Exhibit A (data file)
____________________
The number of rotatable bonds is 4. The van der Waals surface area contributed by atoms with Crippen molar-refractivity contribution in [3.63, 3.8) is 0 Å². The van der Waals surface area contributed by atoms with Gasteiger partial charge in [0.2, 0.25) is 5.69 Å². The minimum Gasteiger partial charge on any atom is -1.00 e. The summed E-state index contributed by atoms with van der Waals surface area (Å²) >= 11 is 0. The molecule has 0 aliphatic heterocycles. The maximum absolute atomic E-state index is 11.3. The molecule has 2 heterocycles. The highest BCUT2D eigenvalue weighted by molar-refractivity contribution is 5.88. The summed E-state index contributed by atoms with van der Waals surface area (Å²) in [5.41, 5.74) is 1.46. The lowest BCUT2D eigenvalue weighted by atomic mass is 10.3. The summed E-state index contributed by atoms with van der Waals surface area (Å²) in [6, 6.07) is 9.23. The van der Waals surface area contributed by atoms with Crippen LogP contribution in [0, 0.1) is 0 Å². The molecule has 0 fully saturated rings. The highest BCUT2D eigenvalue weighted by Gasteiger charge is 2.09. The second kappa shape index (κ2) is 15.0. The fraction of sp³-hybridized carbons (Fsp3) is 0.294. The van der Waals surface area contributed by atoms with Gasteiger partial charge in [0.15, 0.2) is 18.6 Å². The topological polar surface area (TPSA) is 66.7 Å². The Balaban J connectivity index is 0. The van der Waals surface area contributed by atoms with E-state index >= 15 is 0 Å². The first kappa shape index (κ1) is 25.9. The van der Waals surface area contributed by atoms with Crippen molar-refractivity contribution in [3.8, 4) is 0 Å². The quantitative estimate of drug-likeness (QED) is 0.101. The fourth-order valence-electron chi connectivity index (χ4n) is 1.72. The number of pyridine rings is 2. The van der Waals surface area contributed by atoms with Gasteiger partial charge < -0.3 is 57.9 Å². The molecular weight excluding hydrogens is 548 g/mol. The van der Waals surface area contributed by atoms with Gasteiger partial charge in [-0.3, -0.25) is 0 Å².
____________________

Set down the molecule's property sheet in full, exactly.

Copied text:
The number of rotatable bonds is 4. The van der Waals surface area contributed by atoms with Crippen molar-refractivity contribution in [3.63, 3.8) is 0 Å². The van der Waals surface area contributed by atoms with Gasteiger partial charge in [0.2, 0.25) is 5.69 Å². The minimum Gasteiger partial charge on any atom is -1.00 e. The summed E-state index contributed by atoms with van der Waals surface area (Å²) >= 11 is 0. The molecule has 0 aliphatic heterocycles. The maximum absolute atomic E-state index is 11.3. The molecule has 2 heterocycles. The highest BCUT2D eigenvalue weighted by molar-refractivity contribution is 5.88. The summed E-state index contributed by atoms with van der Waals surface area (Å²) in [5.41, 5.74) is 1.46. The lowest BCUT2D eigenvalue weighted by atomic mass is 10.3. The summed E-state index contributed by atoms with van der Waals surface area (Å²) in [6, 6.07) is 9.23. The van der Waals surface area contributed by atoms with Crippen LogP contribution in [0, 0.1) is 0 Å². The molecule has 0 fully saturated rings. The highest BCUT2D eigenvalue weighted by Gasteiger charge is 2.09. The second kappa shape index (κ2) is 15.0. The fraction of sp³-hybridized carbons (Fsp3) is 0.294. The van der Waals surface area contributed by atoms with Gasteiger partial charge in [0.15, 0.2) is 18.6 Å². The topological polar surface area (TPSA) is 66.7 Å². The Balaban J connectivity index is 0. The van der Waals surface area contributed by atoms with E-state index >= 15 is 0 Å². The first kappa shape index (κ1) is 25.9. The van der Waals surface area contributed by atoms with Crippen molar-refractivity contribution in [3.8, 4) is 0 Å². The quantitative estimate of drug-likeness (QED) is 0.101. The fourth-order valence-electron chi connectivity index (χ4n) is 1.72. The number of pyridine rings is 2. The van der Waals surface area contributed by atoms with Gasteiger partial charge < -0.3 is 57.9 Å². The molecular weight excluding hydrogens is 548 g/mol. The van der Waals surface area contributed by atoms with Gasteiger partial charge in [-0.3, -0.25) is 0 Å².